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Chris: Chris Neale's Blog

In our InterNations Recommended Blog section we let you take the spotlight! Expat life in general is, of course, a perfect breeding ground for great, user-generated reads, and life in India makes no exception. Take your time and browse the great blogs showcased in this article!

Please tell us a little bit about yourself. Who you are, where you come from, when you moved to India, etc.

I am Chris Neale, from the UK. I moved from Oxford to Trivandrum in Kerala, India, in late December 2011 with my partner. I moved for work purposes, to complete a six month secondment to our Indian office. My partner moved with me on a tourist visa. I have extended my secondment in India for a further six months.

When and why did you decide to start blogging about your experiences?

I decided to start blogging when friends and family all had the same questions, so I wanted to write it one place where those who were interested, could keep track of my experiences. I also started a blog to keep my own record of my journey in India, as something to look back on when I move back to the UK. Lastly, I wanted to blog so others could learn from my experience, as I have learnt from others through blogs and sites such as InterNations.

Do you have any favorite blog entries of yours?

The post entitled ‘The zoo, the boxes and the beach’ probably summarizes India up best.

Tell us about the ways your new life in India differs from that back home. Did you have trouble getting used to the new circumstances? Did you experience culture shock?

When I came to India to start my six months work, I had never been to the country before. A friend had given me some advice: ‘just accept it’ ‐ I didn’t know what he meant, until I had been in India for a month or so. Everything is chaotic, takes longer than it does at home and all with the added distraction of being 20 degrees hotter than home. Once settled in, you realize what an incredible country India is and how lucky you are to live in such a rich culture. The low living costs are a happy side effect of living here, which was a happy change from South East England! The people in India are really friendly, if very nosey, and like to ask all about your plans, travels, how you’re adjusting to the weather and what you think of India.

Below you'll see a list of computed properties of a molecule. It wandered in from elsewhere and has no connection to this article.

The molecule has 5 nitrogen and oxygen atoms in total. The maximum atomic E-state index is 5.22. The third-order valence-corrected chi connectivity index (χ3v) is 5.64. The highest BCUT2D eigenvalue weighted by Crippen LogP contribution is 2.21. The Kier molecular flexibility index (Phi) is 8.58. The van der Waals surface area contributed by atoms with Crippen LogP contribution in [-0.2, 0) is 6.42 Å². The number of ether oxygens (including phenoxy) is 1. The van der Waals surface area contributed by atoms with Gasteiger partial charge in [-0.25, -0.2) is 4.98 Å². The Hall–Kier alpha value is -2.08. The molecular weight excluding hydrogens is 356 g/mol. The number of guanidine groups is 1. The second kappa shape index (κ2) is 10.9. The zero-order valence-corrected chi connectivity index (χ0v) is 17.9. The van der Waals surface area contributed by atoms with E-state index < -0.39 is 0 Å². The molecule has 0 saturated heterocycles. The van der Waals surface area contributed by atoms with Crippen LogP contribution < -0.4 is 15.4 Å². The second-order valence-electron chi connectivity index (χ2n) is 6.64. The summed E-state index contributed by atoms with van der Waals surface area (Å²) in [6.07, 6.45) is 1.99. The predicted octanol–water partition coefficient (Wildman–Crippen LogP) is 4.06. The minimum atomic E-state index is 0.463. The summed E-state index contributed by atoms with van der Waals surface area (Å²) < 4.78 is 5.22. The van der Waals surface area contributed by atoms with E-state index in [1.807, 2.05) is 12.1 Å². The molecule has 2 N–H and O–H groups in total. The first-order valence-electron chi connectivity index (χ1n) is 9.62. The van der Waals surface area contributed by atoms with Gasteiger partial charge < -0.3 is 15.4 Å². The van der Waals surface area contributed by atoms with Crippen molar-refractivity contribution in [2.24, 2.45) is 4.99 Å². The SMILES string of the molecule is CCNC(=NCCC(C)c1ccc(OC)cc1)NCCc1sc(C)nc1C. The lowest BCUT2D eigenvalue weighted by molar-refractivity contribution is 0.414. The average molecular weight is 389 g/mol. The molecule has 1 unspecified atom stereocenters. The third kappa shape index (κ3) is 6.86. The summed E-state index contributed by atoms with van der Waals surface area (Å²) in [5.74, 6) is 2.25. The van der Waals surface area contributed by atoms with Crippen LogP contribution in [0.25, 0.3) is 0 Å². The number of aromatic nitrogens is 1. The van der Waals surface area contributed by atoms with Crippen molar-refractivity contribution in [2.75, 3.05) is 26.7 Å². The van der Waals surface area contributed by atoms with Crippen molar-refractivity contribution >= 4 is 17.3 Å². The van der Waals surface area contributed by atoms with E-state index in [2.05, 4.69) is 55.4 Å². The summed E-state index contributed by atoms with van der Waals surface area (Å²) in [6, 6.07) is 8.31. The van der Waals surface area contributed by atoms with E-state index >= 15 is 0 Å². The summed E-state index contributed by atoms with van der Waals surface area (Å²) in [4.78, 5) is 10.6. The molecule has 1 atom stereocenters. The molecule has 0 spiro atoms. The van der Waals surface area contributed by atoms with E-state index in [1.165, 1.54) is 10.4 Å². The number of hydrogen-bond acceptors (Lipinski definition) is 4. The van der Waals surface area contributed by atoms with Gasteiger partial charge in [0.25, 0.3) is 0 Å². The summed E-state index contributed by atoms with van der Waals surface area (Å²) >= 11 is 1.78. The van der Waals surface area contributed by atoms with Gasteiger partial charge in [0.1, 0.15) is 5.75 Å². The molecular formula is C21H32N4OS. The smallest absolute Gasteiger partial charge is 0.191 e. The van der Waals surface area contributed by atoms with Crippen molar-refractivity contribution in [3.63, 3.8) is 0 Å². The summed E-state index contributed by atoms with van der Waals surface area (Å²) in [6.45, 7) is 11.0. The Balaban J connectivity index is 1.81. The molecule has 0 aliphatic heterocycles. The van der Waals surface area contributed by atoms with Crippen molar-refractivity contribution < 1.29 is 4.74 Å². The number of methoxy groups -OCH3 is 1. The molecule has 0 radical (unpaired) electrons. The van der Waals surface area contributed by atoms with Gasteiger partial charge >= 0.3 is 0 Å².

Do you think you were fully prepared for what awaited you in India? If you could, would you change some decisions/preparations you made?

I didn’t have a clue what India would be like to live in. I would have put more thought into the practical side such as ‘What’s the best location to live town or close to work? ‘How does getting filtered water work?’ and more importantly ‘Where shall I travel to first?’

Every expat knows that expat life comes with some hilarious anecdotes and funny experiences. Care to share one with us?

It’s very toilet humor, but one of the funniest moments so far has been exploring the local bar. See this blog post. We knew we were approaching the bar, as there were a few Indian men asleep on the grass outside. The done thing is to buy a bottle of spirits and stay in the bar, drinking your bottle of spirits until it’s all gone. We chose a table in the bar, cleared the empty bottles out of the way, moved some dirty dishes aside and tried to forget that there would no doubt be cockroaches under the table. Of course, as the only white men in the bar, you get a lot of stares and some drunken conversations, but that’s just general nosiness which is fine.

After a few strong beers (6% is standard), my friend comes back from the loo (a single urinal) and says ‘we need to go, now’. He went into the urinal and there was a local man, sat smiling at him. After a minute or so of conversation about being in India and how he’s finding the weather, my friend had realized that the man wasn’t sitting waiting.... he was sitting in the urinal, going to the loo.

Since then, we’ve settled for using hotel bars and steering clear of the local Indian bars for a while!

Which three tips would you like to give future expats before they embark on their new life in India?

  • Save up enough money to make the most of the country you are going to live in, for travelling around and making the most of your time in India.
  • Just accept it. Whatever your doing will take three times longer than it does at home and you’ll be asked at least five irrelevant questions.
  • Don’t be put off by ‘bad India days’. If you’re here for a long time, every now and again it all gets to you and you just want a pint of normal beer that isn’t 8%, and a McDonalds. We all have them!

How is the expat community in India? Did you have a hard time finding like-minded people or fellow expats?

The expat community varies by region in India. In the North it is more common to find expats, but in the South where I am, it is harder to find other expats so it’s a bit more isolated. If you happen to live near a big city like Bangalore or Mumbai, make the most of the expat community.

How would you summarize your expat life in India in a single, catchy sentence?

One of the best, varied and hard work experiences I’ve had to date. Once you’re used to it, you learn to go with it and really enjoy the variety of everything in India.

Jonathan Brown

"The great events organized by InterNations helped me get to know Delhi expats from all over the world."

Sophie Poirier

"When I moved from Canada to Delhi, InterNations helped me connect with fellow Americans and feel more at home."

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